Thanks to the meteoric rise of mobile devices, consumers are interacting on a massive scale and their demands are spiraling. Millions of users are interacting in real time, at any time of day and in every corner of the globe.  

This has heralded the second stage in the digital transformation of a company's activity: having mechanized our back office, now we have to focus on our front office. Reviewing all our customer touchpoints requires a comprehensive redesign of processes, systems, professional profiles, and even company culture; this brings us squarely into the territory of segmented databases, user personalization and user experience, but also transparency, with markets that are increasingly well-informed. 

3. Services and products 

If a company has correctly mechanized its internal processes and also its consumer touchpoints, almost inevitably it moves on to the third stage of digitalization, centered on the design of new services and products. 

Examples of digital transformation strategies and their implementation are all around us:  Amazon suggests what books we might like to read, carriers can inform us where our goods are, telephone companies could tell us how many French people entered the country yesterday, VISA knows the average cost of a meal in every restaurant in Barcelona, a doctor can remotely monitor the vital signs of a patient who is at home... There are a host of new opportunities which were science fiction before digitalization and now, of course, they are much in demand. 

This is not innovation, but adaptation to the new environment in which one of the fundamental effects of digitalization may be observed: any product subjected to digital pressure is transformed into a service.  

4. Monetization models 

The final stage of the digital evolution of an organization's activity will involve reconsidering the monetization model, which is still surprisingly unusual. 

In most sectors, today's dominant player negotiates the first three stages more or less smoothly, but proves very stubborn towards the idea of wholeheartedly exploring this fourth stage. It would appear to be clear that the digitalization of the publishing sector will lead the business to a flat fee model, as has already occurred with music, but the large publishing groups still insist on selling physical or digital books one by one.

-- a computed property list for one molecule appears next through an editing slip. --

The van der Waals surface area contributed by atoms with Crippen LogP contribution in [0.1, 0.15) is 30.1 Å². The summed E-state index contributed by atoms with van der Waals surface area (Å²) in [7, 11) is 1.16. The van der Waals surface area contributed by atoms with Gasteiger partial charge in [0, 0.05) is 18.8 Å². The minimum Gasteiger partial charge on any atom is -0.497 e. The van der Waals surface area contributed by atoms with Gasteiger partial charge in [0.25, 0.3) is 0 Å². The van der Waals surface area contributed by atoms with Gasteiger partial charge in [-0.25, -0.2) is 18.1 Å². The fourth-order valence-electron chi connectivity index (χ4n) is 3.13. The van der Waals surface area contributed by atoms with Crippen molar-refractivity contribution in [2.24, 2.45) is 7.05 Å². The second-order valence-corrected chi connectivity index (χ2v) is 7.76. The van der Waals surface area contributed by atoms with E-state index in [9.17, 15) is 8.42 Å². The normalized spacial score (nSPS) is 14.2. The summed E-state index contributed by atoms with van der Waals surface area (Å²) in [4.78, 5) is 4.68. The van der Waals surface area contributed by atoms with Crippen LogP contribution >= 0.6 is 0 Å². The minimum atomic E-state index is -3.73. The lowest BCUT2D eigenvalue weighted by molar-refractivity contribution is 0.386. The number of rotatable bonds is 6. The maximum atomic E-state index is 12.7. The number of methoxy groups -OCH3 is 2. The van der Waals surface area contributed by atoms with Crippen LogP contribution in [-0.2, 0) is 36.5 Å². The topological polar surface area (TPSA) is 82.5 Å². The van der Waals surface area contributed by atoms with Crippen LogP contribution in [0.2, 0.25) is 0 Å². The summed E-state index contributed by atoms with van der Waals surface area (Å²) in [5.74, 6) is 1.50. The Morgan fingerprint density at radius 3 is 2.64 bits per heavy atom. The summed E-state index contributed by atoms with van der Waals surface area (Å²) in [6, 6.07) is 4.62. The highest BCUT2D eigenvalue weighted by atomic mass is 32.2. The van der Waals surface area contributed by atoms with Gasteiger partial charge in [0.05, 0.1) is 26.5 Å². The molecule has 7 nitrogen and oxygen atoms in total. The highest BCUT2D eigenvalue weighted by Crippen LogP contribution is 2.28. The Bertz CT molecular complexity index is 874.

In order to be competitive, it is vital to triangulate a response based on the three elements in a digital transformation plan: vision, activity, and organizational culture. Many organizations focus on strategy and the impact on business, but they forget that the culture facilitates or restrains what we have been able to define in our strategy.  

The culture is the fundamental element which will ensure things happen. And what happens depends on the set of values or characteristics that predominate in an organization. As Stephen Hawking said: “intelligence is the ability to adapt to change,” so the challenge lies in how we can make our organization intelligent through these cultural values.


In summary — as we explain in more depth in our digital transformation programs and masters, when drawing up a digital transformation plan — it is important to establish whether our aim is to generate efficiency in the organization or, on the other hand, to explore new opportunities. And the development of this plan will always involve creating and sharing a vision; identifying and executing a plan of action focused on how the various components of the business will be affected; and finally, aligning the people and the teams in pursuit of this common objective.